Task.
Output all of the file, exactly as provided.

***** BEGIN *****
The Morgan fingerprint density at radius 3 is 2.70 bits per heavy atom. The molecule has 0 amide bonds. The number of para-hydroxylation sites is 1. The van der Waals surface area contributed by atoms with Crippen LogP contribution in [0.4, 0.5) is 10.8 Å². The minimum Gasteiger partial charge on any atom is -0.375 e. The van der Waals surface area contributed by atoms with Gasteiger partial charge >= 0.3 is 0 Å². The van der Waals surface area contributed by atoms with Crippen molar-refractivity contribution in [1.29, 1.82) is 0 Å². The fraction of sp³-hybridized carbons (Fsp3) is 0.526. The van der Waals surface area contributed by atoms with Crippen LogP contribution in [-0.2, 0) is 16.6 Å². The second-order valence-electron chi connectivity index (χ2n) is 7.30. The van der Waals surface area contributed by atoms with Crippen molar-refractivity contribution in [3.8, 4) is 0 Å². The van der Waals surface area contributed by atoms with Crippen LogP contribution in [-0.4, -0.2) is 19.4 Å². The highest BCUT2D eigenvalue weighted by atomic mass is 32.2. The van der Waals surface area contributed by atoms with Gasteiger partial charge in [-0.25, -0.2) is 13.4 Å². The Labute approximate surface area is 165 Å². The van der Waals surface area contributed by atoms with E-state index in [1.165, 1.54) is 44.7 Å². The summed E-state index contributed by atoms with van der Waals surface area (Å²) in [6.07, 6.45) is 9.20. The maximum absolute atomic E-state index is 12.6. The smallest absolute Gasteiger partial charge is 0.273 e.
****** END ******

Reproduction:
The Morgan fingerprint density at radius 3 is 2.70 bits per heavy atom. The molecule has 0 amide bonds. The number of para-hydroxylation sites is 1. The van der Waals surface area contributed by atoms with Crippen LogP contribution in [0.4, 0.5) is 10.8 Å². The minimum Gasteiger partial charge on any atom is -0.375 e. The van der Waals surface area contributed by atoms with Gasteiger partial charge >= 0.3 is 0 Å². The van der Waals surface area contributed by atoms with Crippen molar-refractivity contribution in [1.29, 1.82) is 0 Å². The fraction of sp³-hybridized carbons (Fsp3) is 0.526. The van der Waals surface area contributed by atoms with Crippen LogP contribution in [-0.2, 0) is 16.6 Å². The second-order valence-electron chi connectivity index (χ2n) is 7.30. The van der Waals surface area contributed by atoms with Crippen molar-refractivity contribution in [3.8, 4) is 0 Å². The van der Waals surface area contributed by atoms with Crippen LogP contribution in [-0.4, -0.2) is 19.4 Å². The highest BCUT2D eigenvalue weighted by atomic mass is 32.2. The van der Waals surface area contributed by atoms with Gasteiger partial charge in [-0.25, -0.2) is 13.4 Å². The Labute approximate surface area is 165 Å². The van der Waals surface area contributed by atoms with E-state index in [1.165, 1.54) is 44.7 Å². The summed E-state index contributed by atoms with van der Waals surface area (Å²) in [6.07, 6.45) is 9.20. The maximum absolute atomic E-state index is 12.6. The smallest absolute Gasteiger partial charge is 0.273 e.